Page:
Small bowel bleeding accounts for 5% of all gastrointestinal bleeding events. However, access to the small bowel remains challenging given its length of nearly 12 to 20 feet. Novel techniques such as wireless capsule endoscopy and balloon enteroscopy have allowed gastroenterologists to now visualize and perform therapies deep within the small intestine.

The University of Chicago Medicine was the first center in the Midwest to perform double balloon enteroscopy in 2004 and since that time has become an international leader in the management of small bowel bleeding. Led by Dr. Carol Semrad, UChicago Medicine has a multidisciplinary program — in partnership with radiology and general surgery — focused on the identification and management of small bowel bleeding.

Small Bowel Bleeding Treatment Options

The length of a typical scope used by gastroenterologists to diagnose and treat bleeding within the stomach and colon can limit therapy deep within the small intestine. Specialized scopes called double balloon enteroscopy systems allow for the treating gastroenterologist to inch their way into the small bowel with a series of balloons attached to the end of the scope.

This allows for non-invasive access into the small bowel to treat bleeding vascular lesions using electricity (argon plasma coagulation or bipolar coagulation) or small metal clips placed over the bleeding source. If polyps are present, we can also remove them during the procedure using snare techniques. If additional abnormalities are spotted, we can mark them with tattoo ink to enhance visualization for a surgeon during a surgical resection.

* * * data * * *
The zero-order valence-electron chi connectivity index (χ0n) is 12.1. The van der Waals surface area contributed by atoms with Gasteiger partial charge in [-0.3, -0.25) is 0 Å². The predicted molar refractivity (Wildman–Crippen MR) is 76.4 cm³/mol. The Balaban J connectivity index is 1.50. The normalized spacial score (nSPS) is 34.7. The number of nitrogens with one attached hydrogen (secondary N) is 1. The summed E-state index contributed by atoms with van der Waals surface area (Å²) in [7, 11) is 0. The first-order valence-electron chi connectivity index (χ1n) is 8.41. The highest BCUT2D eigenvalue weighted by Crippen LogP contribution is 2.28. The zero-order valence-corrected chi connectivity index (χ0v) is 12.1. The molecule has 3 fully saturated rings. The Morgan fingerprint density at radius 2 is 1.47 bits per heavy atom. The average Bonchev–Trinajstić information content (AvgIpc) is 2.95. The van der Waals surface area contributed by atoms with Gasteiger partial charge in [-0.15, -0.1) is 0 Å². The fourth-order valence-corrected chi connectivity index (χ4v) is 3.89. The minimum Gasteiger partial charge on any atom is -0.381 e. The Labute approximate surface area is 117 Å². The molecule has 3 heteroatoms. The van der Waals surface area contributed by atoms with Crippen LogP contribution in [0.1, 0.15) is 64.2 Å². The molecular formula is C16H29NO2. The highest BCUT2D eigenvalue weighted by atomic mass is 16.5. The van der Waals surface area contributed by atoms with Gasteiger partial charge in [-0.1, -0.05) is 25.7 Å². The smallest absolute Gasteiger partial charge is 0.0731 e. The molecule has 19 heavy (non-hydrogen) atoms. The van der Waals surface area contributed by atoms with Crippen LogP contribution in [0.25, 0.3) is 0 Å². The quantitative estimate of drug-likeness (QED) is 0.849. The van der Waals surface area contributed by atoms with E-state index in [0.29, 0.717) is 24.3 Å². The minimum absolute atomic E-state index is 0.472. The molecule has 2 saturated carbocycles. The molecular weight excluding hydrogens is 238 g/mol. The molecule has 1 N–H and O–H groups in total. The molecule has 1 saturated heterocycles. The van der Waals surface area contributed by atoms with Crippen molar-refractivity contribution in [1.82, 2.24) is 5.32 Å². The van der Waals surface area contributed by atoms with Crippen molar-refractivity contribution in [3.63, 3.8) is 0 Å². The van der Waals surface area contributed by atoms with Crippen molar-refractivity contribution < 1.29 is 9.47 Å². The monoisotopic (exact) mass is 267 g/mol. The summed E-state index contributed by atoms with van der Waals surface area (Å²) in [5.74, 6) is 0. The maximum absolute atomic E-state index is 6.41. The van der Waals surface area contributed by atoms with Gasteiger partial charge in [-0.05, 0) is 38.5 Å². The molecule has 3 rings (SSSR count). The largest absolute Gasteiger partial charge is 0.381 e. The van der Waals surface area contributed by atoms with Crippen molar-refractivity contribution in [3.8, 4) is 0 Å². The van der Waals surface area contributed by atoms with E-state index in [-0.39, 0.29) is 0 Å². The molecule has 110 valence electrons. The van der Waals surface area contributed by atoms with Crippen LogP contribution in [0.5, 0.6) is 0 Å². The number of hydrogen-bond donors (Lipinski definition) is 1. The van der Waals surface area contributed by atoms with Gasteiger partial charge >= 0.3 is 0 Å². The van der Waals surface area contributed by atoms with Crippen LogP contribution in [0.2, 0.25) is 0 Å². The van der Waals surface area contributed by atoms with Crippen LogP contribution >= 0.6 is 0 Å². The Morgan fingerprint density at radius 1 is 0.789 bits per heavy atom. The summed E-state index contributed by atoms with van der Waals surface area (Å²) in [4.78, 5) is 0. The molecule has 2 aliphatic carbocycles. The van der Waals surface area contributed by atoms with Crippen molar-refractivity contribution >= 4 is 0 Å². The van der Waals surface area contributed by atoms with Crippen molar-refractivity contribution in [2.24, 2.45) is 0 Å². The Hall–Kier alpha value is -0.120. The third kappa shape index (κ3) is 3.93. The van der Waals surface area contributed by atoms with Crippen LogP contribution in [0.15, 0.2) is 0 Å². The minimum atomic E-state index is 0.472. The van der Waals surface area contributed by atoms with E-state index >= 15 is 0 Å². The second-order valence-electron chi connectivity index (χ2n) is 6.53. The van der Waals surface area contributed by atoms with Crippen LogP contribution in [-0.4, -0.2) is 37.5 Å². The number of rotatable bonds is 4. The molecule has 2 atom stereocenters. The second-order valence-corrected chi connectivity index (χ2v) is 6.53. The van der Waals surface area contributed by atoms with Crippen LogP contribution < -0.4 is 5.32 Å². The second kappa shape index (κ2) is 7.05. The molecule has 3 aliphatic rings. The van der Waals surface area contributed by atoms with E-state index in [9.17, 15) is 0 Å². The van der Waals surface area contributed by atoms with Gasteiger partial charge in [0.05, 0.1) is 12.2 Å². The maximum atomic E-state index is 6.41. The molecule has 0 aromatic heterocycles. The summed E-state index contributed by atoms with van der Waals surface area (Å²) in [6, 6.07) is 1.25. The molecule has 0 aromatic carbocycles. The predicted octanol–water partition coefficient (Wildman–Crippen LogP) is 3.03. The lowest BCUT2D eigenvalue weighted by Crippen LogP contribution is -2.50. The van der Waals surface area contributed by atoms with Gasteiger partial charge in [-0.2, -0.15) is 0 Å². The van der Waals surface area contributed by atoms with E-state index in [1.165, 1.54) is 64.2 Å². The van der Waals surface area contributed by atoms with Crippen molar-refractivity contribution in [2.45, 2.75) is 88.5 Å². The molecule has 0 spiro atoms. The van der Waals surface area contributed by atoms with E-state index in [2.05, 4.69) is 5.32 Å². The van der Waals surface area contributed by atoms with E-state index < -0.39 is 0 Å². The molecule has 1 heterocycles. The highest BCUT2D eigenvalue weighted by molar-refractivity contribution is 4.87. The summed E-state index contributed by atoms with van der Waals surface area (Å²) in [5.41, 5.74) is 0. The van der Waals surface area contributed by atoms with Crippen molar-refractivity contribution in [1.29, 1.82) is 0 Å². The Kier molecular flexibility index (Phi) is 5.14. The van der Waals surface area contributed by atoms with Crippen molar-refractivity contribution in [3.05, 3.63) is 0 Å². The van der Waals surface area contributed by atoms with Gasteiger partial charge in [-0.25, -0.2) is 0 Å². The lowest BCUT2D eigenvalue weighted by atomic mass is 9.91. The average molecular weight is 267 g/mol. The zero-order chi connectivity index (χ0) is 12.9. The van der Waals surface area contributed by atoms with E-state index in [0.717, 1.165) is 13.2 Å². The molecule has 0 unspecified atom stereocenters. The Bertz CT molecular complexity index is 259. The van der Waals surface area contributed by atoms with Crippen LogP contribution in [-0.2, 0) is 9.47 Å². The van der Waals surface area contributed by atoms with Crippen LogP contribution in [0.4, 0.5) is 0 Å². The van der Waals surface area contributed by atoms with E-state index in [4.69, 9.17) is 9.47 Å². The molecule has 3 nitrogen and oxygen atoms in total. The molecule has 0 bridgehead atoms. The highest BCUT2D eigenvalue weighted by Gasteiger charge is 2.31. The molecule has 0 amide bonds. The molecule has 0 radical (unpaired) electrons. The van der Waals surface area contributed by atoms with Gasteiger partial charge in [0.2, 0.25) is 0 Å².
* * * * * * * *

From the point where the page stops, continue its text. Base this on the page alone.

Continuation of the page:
Comprehensive Care from a Team of Specialists

Since 2003, the University of Chicago Medicine has been an internationally recognized for the diagnosis and management of small bowel bleeding and as one of leading organizations in training physicians to perform double enteroscopy.

Given the wide range of causes and underlying conditions that can lead to small bowel bleeding, UChicago Medicine has created a multidisciplinary team consisting of gastroenterologists, surgeons, radiologists and pathologists dedicated to the diagnosis and management of small bowel bleeding.